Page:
Furthermore, health care in U. S. due to

Furthermore, I am going to use Micheal Moore to demonstrate how controversial issues can be used to attract the audience and how they become a unique selling point of a documentary. He uses a very controversial subject such as health care in U. S. due to he thinks it is in public interest to know the facts and stories that happened to characters in his film. ‘Sicko’ (2007) investigates American health care system and health insurance companies. According to Sicko, around fifty million Americans are uninsured and those who are covered are often victims of health insurance companies’ fraud.

The documentary starts with couple U.S. citizents that are not insured and how they have to deal with the injuries themselves. Reg had an accident and he saw off the cups of two of his fingers. When he went to a hospital he had to choose which finger he can afford to be attached. But the film is not about the people who don’t have a health insurance. Moore investigates the stories of people who have been denied health care even though they were insured. The story is told from both sides of the argument. He interviews people who work for insurance companies and even doctors who have to deny treatments even for cancer, so the company they work for won’t loose money.

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( he is manipulating people) Moore proves that the health system is really bad. He also compares it to other countries like Canada or United Kingdom. According to Austan Goolsbee, a Professor of economics at University of Chicago, one of the cases would have the same ending whichever health system that would be. ‘In one heart-wrenching case in the movie, a woman whose husband has kidney cancer is told by the insurance people that they won’t allow an experimental treatment that might save his life. But that scene would likely play out just the same way in a nationalized health system.

In those systems, cost-effectiveness decisions get made all the time. Care is rationed. That’s what happens if you offer something for free-you have to make rules about who is allowed to get it. ‘ I don’t totally agree with him, because it was clearly explained in the film that not only that treatment was denied, all other treatments, which were not experimental were denied too. Austan Goolsbee also says: ‘So, to do as Moore wants in the United States, you would need to do more than just overcome the insurance industry.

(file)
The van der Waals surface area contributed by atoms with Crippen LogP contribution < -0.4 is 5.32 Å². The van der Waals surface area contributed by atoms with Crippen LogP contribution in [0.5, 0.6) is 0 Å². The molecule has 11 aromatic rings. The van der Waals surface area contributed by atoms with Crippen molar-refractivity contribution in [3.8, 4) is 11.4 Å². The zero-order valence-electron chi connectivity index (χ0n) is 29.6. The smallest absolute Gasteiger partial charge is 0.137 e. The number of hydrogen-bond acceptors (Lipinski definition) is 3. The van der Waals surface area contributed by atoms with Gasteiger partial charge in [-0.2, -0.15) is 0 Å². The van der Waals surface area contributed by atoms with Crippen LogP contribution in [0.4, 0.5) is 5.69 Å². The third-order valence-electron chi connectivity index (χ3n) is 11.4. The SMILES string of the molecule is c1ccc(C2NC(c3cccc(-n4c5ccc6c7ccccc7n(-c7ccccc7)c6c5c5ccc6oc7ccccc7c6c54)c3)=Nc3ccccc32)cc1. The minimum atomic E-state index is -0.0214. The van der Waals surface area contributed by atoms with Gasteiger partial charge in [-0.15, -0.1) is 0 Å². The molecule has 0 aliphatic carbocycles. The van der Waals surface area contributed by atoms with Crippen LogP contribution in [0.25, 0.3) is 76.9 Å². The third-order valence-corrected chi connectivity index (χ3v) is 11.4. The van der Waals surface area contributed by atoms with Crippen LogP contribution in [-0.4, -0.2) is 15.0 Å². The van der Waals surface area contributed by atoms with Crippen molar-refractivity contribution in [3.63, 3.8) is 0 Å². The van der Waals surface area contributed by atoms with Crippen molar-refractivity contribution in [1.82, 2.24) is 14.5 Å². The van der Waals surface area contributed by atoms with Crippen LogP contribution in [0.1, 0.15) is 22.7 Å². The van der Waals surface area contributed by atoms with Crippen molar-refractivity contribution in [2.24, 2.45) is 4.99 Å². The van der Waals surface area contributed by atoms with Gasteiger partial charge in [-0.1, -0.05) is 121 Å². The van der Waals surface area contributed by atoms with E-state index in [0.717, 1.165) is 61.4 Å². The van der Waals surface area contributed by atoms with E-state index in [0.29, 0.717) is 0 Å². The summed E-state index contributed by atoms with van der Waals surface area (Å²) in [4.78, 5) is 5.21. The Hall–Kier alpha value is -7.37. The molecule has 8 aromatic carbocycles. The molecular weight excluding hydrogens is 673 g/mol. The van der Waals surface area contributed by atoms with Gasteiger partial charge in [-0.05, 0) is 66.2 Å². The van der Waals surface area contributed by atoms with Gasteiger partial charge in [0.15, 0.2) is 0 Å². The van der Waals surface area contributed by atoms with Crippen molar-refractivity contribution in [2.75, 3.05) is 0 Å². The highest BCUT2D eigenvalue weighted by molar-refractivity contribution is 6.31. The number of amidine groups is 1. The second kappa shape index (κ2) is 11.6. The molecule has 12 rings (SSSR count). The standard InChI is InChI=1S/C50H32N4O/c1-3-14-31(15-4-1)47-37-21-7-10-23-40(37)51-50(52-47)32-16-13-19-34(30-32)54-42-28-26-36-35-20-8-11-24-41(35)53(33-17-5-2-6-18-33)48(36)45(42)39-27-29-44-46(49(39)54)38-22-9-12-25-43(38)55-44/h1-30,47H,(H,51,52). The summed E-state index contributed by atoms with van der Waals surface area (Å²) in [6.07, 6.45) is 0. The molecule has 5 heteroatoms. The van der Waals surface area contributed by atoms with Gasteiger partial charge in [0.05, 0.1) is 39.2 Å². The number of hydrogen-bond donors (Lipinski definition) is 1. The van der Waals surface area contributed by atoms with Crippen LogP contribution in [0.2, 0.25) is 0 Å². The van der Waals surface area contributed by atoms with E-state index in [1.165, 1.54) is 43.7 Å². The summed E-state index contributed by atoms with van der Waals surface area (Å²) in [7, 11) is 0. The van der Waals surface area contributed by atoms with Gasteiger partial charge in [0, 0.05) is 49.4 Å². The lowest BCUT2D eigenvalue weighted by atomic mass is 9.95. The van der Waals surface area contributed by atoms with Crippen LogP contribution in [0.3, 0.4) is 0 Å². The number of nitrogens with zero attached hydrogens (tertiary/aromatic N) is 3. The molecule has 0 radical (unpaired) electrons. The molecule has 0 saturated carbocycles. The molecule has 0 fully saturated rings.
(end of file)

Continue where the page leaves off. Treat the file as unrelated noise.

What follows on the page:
You would need to cut the salaries of doctors, reform the legal system, enrage our allies by causing their prescription drug costs to escalate, and accustom patients to a central decision-maker authorized to determine what procedures they are and are not allowed to get. Unless every one of these changes comes together, Moore’s new system would end up costing an enormous amount of money. ‘ In my opinion, Moore is aware of the costs of changing the system, but he also knows that it would be more beneficial for everybody.

All these people who are insured and they are still scared to go ask for help in the hospital due to they know that insurance company will still make them pay for the treatment. In his film, Moore is representing the U. S. government and governors from the bad side. I would say that in some scenes he tries to ruin their reputation, for instance Congressman Billy Tosen, who left the Congress to work for a health insurance company because they offered him $2 million. I think that even if he tried to put his message across without using example of Billy Tosen it wouldn’t make such a big impact on the audience.

Roger Friedman of Fox News called the film a “brilliant and uplifting new documentary” and praised Moore for the way in which he lets “very articulate average Americans tell their personal horror stories at the hands of insurance companies” and “criticizes both Democrats and Republicans for their inaction and in some cases their willingness to be bribed by pharmaceutical companies and insurance carriers. ” Film critic Stephen Schaefer of the Boston Globe described Sicko as “a very strong and very honest documentary about a health system that’s totally corrupt and that is without any care for its patients.

” Columnist and movie reviewer Michael Medved wrote “In contrast to his previous films, Moore delivers no entertainment value in this dull, didactic downer; and, as an editorial it’s so completely one-sided that it’s useless with not the slightest mention that ‘free’ medical care actually costs tax money or any conversation with people who disagree with Moore’s pro-socialized-medicine point of view. ” Issues Some of the issues in factual programs are accuracy, balance and impartiality. Making documentaries we need to make sure that we are as accurate as possible.

We have represent and show the real facts. We cannot twist no information or lie. Being impartial within factual programming or keeping balance is slightly harder to do. Everyone has their opinion and before making the documentary, especially about controversial issues; we are already on one side of the argument. But it is important that we try to keep balance and show the another side of the argument as well.

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